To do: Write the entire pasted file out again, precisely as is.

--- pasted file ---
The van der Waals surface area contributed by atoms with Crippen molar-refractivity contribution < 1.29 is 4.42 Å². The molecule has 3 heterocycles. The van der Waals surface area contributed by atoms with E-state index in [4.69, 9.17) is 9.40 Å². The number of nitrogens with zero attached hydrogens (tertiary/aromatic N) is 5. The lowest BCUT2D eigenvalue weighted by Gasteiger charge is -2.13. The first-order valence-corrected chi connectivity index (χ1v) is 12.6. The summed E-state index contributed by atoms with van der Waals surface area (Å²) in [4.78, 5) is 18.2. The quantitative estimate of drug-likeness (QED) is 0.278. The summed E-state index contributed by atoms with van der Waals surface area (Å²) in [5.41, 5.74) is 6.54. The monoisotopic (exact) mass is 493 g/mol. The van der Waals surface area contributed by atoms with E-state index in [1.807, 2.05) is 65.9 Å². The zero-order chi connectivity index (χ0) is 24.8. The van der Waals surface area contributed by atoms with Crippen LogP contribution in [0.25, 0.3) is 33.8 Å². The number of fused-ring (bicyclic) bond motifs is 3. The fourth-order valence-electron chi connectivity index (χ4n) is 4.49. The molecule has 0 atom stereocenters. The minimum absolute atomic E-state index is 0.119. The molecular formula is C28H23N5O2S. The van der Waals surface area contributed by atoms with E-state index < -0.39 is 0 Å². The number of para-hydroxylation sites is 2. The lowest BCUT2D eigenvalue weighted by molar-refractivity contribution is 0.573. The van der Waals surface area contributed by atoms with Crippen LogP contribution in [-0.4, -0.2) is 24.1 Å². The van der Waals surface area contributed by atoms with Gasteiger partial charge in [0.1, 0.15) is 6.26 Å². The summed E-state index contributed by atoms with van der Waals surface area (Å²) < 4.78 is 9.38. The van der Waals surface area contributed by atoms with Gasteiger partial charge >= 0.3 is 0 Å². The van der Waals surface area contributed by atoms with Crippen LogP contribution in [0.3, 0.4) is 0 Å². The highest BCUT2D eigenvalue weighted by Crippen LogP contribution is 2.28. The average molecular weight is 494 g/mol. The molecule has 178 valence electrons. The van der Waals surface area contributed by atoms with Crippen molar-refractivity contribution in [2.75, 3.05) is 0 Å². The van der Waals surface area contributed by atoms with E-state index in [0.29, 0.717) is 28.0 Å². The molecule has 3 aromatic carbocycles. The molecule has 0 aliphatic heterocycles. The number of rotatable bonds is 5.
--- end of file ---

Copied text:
The van der Waals surface area contributed by atoms with Crippen molar-refractivity contribution < 1.29 is 4.42 Å². The molecule has 3 heterocycles. The van der Waals surface area contributed by atoms with E-state index in [4.69, 9.17) is 9.40 Å². The number of nitrogens with zero attached hydrogens (tertiary/aromatic N) is 5. The lowest BCUT2D eigenvalue weighted by Gasteiger charge is -2.13. The first-order valence-corrected chi connectivity index (χ1v) is 12.6. The summed E-state index contributed by atoms with van der Waals surface area (Å²) in [4.78, 5) is 18.2. The quantitative estimate of drug-likeness (QED) is 0.278. The summed E-state index contributed by atoms with van der Waals surface area (Å²) in [5.41, 5.74) is 6.54. The monoisotopic (exact) mass is 493 g/mol. The van der Waals surface area contributed by atoms with E-state index in [1.807, 2.05) is 65.9 Å². The zero-order chi connectivity index (χ0) is 24.8. The van der Waals surface area contributed by atoms with Crippen LogP contribution in [0.25, 0.3) is 33.8 Å². The number of fused-ring (bicyclic) bond motifs is 3. The fourth-order valence-electron chi connectivity index (χ4n) is 4.49. The molecule has 0 atom stereocenters. The minimum absolute atomic E-state index is 0.119. The molecular formula is C28H23N5O2S. The van der Waals surface area contributed by atoms with E-state index < -0.39 is 0 Å². The number of para-hydroxylation sites is 2. The lowest BCUT2D eigenvalue weighted by molar-refractivity contribution is 0.573. The van der Waals surface area contributed by atoms with Crippen LogP contribution in [-0.4, -0.2) is 24.1 Å². The van der Waals surface area contributed by atoms with Gasteiger partial charge in [0.1, 0.15) is 6.26 Å². The summed E-state index contributed by atoms with van der Waals surface area (Å²) < 4.78 is 9.38. The van der Waals surface area contributed by atoms with Gasteiger partial charge >= 0.3 is 0 Å². The van der Waals surface area contributed by atoms with Crippen LogP contribution in [0.3, 0.4) is 0 Å². The highest BCUT2D eigenvalue weighted by Crippen LogP contribution is 2.28. The average molecular weight is 494 g/mol. The molecule has 178 valence electrons. The van der Waals surface area contributed by atoms with Crippen molar-refractivity contribution in [2.75, 3.05) is 0 Å². The van der Waals surface area contributed by atoms with E-state index in [0.29, 0.717) is 28.0 Å². The molecule has 3 aromatic carbocycles. The molecule has 0 aliphatic heterocycles. The number of rotatable bonds is 5.